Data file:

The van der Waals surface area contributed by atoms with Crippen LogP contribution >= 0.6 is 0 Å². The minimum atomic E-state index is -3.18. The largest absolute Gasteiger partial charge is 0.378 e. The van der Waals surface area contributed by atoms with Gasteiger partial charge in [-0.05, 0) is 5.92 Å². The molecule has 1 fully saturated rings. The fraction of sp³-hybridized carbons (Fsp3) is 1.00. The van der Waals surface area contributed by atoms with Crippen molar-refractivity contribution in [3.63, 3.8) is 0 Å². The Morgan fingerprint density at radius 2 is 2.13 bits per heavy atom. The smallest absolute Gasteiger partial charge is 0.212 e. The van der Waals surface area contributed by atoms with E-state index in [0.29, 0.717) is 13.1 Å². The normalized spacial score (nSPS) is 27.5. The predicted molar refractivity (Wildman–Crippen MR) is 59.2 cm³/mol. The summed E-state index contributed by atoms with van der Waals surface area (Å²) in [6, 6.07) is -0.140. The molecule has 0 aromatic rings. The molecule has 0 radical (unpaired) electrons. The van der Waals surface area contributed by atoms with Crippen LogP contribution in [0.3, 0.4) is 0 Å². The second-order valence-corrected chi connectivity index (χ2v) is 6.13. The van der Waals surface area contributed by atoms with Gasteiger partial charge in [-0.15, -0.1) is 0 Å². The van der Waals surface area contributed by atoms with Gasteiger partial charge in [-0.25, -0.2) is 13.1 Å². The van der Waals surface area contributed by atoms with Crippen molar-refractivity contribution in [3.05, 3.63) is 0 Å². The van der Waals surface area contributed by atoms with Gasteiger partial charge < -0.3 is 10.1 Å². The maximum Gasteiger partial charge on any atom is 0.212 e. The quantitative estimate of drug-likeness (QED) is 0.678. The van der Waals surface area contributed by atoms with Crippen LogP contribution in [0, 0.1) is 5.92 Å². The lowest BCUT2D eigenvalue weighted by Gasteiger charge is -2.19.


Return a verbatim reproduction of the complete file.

The van der Waals surface area contributed by atoms with Crippen LogP contribution >= 0.6 is 0 Å². The minimum atomic E-state index is -3.18. The largest absolute Gasteiger partial charge is 0.378 e. The van der Waals surface area contributed by atoms with Gasteiger partial charge in [-0.05, 0) is 5.92 Å². The molecule has 1 fully saturated rings. The fraction of sp³-hybridized carbons (Fsp3) is 1.00. The van der Waals surface area contributed by atoms with Crippen molar-refractivity contribution in [3.63, 3.8) is 0 Å². The Morgan fingerprint density at radius 2 is 2.13 bits per heavy atom. The smallest absolute Gasteiger partial charge is 0.212 e. The van der Waals surface area contributed by atoms with E-state index in [0.29, 0.717) is 13.1 Å². The normalized spacial score (nSPS) is 27.5. The predicted molar refractivity (Wildman–Crippen MR) is 59.2 cm³/mol. The summed E-state index contributed by atoms with van der Waals surface area (Å²) in [6, 6.07) is -0.140. The molecule has 0 aromatic rings. The molecule has 0 radical (unpaired) electrons. The van der Waals surface area contributed by atoms with Crippen LogP contribution in [0.3, 0.4) is 0 Å². The second-order valence-corrected chi connectivity index (χ2v) is 6.13. The van der Waals surface area contributed by atoms with Gasteiger partial charge in [-0.15, -0.1) is 0 Å². The van der Waals surface area contributed by atoms with Gasteiger partial charge in [-0.25, -0.2) is 13.1 Å². The van der Waals surface area contributed by atoms with Crippen molar-refractivity contribution in [3.05, 3.63) is 0 Å². The van der Waals surface area contributed by atoms with Gasteiger partial charge < -0.3 is 10.1 Å². The maximum Gasteiger partial charge on any atom is 0.212 e. The quantitative estimate of drug-likeness (QED) is 0.678. The van der Waals surface area contributed by atoms with Crippen LogP contribution in [0, 0.1) is 5.92 Å². The lowest BCUT2D eigenvalue weighted by Gasteiger charge is -2.19.